A typical scene from Call of Duty: Black Ops 2, the latest in the series of wildly popular video games.
Activision

Originally published on Tue February 12, 2013 7:57 am

Violent video games have been a small part of the national conversation about gun violence in recent weeks. The big question: Does violence in games make people more violent in the real world?

The answer is unclear, but one thing is obvious: Violence sells games. The most popular video game franchise is Call of Duty, a war game where killing is the goal.

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Author Interviews
12:33 pm
Mon February 11, 2013

An 'Autopsy' Of Detroit Finds Resilience In A Struggling City

Pulitzer Prize-winning reporter and Detroit native Charlie LeDuff says that the city must forget the future and instead focus on the present. His new book is called Detroit: An American Autopsy.
Carlos Osorio AP

Originally published on Tue February 12, 2013 8:36 am

For some, Detroit may be a symbol of urban decay; but to Charlie LeDuff, it's home. LeDuff, a veteran print and TV journalist who spent 12 years at The New York Times, where he shared a Pulitzer Prize in 2001, returned home to the city after the birth of his daughter left him and his wife — also a Detroit native — wanting to be closer to family.

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Arts & Life
10:03 am
Mon February 11, 2013

Valentine's Advice: Love & Manners

Originally published on Mon February 25, 2013 9:32 am

Transcript

MICHEL MARTIN, HOST:

I'm Michel Martin and this is TELL ME MORE from NPR News. It's almost Valentine's Day and we realize that, along with the avalanche of pink hearts and stuff, there's also an avalanche of questions at this time of year from whether it's OK to romance by text message to how do you decide who pays for dinner to how to figure out whether you're in love or just, you know, stuck in the friend zone.

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The Two-Way
5:06 am
Mon February 11, 2013

Book News: Pablo Neruda's Body Will Be Exhumed For Autopsy

Chilean poet and diplomat Pablo Neruda in Stockholm with his wife Matilda after he received the Nobel Prize for literature.
Keystone Getty Images

The daily lowdown on books, publishing, and the occasional author behaving badly.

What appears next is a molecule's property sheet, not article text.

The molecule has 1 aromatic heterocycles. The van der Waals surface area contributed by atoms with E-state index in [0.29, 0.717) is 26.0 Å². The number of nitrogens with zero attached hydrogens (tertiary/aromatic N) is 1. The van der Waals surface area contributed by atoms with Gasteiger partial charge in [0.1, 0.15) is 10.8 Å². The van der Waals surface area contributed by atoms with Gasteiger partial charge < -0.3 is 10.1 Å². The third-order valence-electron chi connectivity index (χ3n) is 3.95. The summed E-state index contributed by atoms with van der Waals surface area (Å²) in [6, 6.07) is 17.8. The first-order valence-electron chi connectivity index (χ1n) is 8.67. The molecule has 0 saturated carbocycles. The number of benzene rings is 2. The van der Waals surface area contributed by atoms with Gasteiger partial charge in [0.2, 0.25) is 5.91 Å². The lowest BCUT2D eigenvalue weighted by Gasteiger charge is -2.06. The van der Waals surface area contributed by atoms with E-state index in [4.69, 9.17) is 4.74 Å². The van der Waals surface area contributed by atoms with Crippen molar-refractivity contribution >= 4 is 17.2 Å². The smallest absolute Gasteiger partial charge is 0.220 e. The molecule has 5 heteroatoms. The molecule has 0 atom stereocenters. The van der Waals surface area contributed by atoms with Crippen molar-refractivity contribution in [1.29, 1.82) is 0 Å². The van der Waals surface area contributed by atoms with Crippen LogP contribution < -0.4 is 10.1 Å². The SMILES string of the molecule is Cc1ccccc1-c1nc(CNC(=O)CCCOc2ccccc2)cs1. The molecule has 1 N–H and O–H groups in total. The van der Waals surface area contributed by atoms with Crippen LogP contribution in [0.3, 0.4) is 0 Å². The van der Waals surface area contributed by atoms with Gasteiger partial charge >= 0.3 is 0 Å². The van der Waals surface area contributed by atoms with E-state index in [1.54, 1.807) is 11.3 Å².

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New In Paperback
5:03 am
Mon February 11, 2013

Feb. 11-17: Romance, Clockwork, Secrets And Empire

Vintage Books

Fiction and nonfiction releases from Christine Sneed, Peter Carey, Nell Freudenberger and Tom Holland.

Copyright 2014 NPR. To see more, visit http://www.npr.org/.

You Must Read This
5:03 am
Mon February 11, 2013

On The 50th Anniversary Of Sylvia Plath's Death, A Look At Her Beginning

Sylvia Plath

Craig Morgan Teicher's latest collection of poetry is called To Keep Love Blurry.

Fifty years ago today, Sylvia Plath ended her life as a major poet and an artist of the highest order. But one could hardly have predicted, from her taut yet unfocused first book, The Colossus, her only book of poetry published in her lifetime, that she would, or even could, become the poet we know, revere — and maybe even fear — as Sylvia Plath.

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Music
1:35 am
Mon February 11, 2013

Hollywood's 'Hooray': Hardly A Happy Hymn

Doris Day's somber 1958 version of "Hooray for Hollywood," which was included on an album of the same name, better reflects the song's creatively complicated lyrics.
Sony Picture Archives

Originally published on Mon February 11, 2013 9:41 am

When the Oscars are handed out later this month, the ceremony will most likely be punctuated by music that has pretty much come to stand for movies and Movieland. Ironically, the composer grew up in Detroit, and the lyricist came from Savannah, Ga. — yet together they wrote the quintessential Tinseltown anthem.

"Hooray for Hollywood" was written for the Warner Brothers film Hollywood Hotel. It was a corny little "let's-go-to-Hollywood-and become-stars" movie from 1937, with some cute dialogue.